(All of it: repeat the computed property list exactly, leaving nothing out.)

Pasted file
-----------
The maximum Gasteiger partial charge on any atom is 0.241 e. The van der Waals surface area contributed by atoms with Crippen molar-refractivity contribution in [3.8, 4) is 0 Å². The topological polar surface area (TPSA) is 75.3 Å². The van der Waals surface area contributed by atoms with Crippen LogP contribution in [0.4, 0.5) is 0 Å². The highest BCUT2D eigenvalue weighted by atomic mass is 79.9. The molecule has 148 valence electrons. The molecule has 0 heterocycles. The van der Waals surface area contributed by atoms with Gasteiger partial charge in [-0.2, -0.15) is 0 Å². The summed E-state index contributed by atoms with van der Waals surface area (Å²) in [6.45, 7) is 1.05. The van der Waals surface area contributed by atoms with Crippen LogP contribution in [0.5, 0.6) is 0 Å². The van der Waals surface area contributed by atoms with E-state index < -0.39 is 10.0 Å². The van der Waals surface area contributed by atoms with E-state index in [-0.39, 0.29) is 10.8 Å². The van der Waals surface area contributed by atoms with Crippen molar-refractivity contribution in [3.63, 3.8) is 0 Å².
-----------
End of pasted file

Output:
The maximum Gasteiger partial charge on any atom is 0.241 e. The van der Waals surface area contributed by atoms with Crippen molar-refractivity contribution in [3.8, 4) is 0 Å². The topological polar surface area (TPSA) is 75.3 Å². The van der Waals surface area contributed by atoms with Crippen LogP contribution in [0.4, 0.5) is 0 Å². The highest BCUT2D eigenvalue weighted by atomic mass is 79.9. The molecule has 148 valence electrons. The molecule has 0 heterocycles. The van der Waals surface area contributed by atoms with Gasteiger partial charge in [-0.2, -0.15) is 0 Å². The summed E-state index contributed by atoms with van der Waals surface area (Å²) in [6.45, 7) is 1.05. The van der Waals surface area contributed by atoms with Crippen LogP contribution in [0.5, 0.6) is 0 Å². The van der Waals surface area contributed by atoms with E-state index < -0.39 is 10.0 Å². The van der Waals surface area contributed by atoms with E-state index in [-0.39, 0.29) is 10.8 Å². The van der Waals surface area contributed by atoms with Crippen molar-refractivity contribution in [3.63, 3.8) is 0 Å².